Idli is a popular fermented breakfast and hospital food which has been eaten in South India for many years. It is prepared from rice grains and the seeds of the leguminous mung grain, Phaeseolus mungo, or from black gram (udad dhal), Vigna mungo, which are also known as dal. When the material contains Bengal grain, Circer orientium, the product is known as khaman. It has a spongy texture and a pleasant sour taste due to the lactic acid in the food. It is often embellished with flavoring ingredients such as cashew nuts, pepper and ginger.
126.96.36.199 Production of idli
Fig. 31.1 Flow diagram for production of idli (Okofer et al., 2007)
31.3.2 Production of beer
Barley beers can be divided into two broad groups: top-fermented beers and bottom fermented beers. This distinction is based on whether the yeast remains at the top of brew (top-fermented beers) or sediments to the bottom (bottom-fermented beers) at the end of the fermentation.
188.8.131.52 Raw materials for brewing
The raw materials used in brewing are: barley, malt, adjuncts, yeasts, hops, and water.
a) Brewer’s yeasts
Yeasts in general will produce alcohol from sugars under anaerobic conditions, but not all yeasts are necessarily suitable for brewing. Brewing yeasts besides producing alcohol, are able to produce from wort sugars and proteins in a balanced proportion of esters, acids, higher alcohols, and ketones which contribute to the peculiar flavor of beer.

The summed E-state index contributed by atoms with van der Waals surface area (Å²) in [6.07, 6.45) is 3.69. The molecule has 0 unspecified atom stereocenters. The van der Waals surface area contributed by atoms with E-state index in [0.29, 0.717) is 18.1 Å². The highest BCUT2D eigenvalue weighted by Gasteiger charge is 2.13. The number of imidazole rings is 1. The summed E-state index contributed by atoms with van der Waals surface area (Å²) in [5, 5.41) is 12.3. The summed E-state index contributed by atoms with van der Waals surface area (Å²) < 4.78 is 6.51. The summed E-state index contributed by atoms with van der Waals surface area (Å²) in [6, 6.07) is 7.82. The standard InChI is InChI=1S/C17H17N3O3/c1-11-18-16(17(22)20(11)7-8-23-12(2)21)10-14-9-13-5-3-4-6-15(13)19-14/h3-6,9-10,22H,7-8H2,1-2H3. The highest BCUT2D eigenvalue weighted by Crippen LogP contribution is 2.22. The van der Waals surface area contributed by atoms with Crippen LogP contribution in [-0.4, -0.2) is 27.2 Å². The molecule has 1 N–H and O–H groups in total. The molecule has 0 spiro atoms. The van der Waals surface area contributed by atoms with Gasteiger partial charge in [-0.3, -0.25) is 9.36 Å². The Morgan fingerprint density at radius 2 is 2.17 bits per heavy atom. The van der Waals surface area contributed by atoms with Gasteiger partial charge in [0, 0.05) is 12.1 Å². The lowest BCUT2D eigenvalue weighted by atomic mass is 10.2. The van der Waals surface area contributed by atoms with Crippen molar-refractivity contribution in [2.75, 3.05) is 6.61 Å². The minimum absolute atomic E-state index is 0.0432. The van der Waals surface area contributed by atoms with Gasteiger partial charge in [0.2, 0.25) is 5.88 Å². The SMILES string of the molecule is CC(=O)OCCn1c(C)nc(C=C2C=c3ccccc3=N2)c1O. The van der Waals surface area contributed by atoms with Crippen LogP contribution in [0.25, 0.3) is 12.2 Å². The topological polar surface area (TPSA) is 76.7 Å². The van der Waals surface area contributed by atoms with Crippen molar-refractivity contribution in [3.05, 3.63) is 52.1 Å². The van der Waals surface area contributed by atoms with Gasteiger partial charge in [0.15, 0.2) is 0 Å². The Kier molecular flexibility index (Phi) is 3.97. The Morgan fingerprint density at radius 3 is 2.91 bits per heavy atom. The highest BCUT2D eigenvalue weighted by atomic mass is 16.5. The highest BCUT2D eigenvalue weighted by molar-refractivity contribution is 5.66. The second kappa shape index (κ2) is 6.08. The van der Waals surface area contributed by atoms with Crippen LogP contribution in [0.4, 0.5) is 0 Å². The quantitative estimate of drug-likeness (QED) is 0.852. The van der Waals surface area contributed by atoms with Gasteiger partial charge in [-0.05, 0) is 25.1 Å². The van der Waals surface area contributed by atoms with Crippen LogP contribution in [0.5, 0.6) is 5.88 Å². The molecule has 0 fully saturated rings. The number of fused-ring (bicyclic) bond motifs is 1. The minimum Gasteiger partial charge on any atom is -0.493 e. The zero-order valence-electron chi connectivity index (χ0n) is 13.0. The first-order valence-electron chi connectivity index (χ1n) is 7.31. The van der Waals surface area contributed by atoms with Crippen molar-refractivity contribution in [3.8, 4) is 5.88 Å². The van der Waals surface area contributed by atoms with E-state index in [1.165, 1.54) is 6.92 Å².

b) Brewery Processes
The processes involved in the conversion of barley malt to beer may be divided into the following:
2. Cleaning and milling of the malt
4. Mash operation
5. Wort boiling treatment
7. Storage or lagering
The purpose of malting is to develop amylases and proteases in the grain. These enzymes are produced by the germinated barley to enable it to break down the carbohydrates and proteins in the grain to nourish the germinated seedling before its photosynthetic systems are developed enough to support the plant.
a. Cleaning and milling of malt
The purpose of milling is to expose particles of the malt to the hydrolytic effects of malt enzymes during the mashing process. The finer the particles, greater the extract from the malt.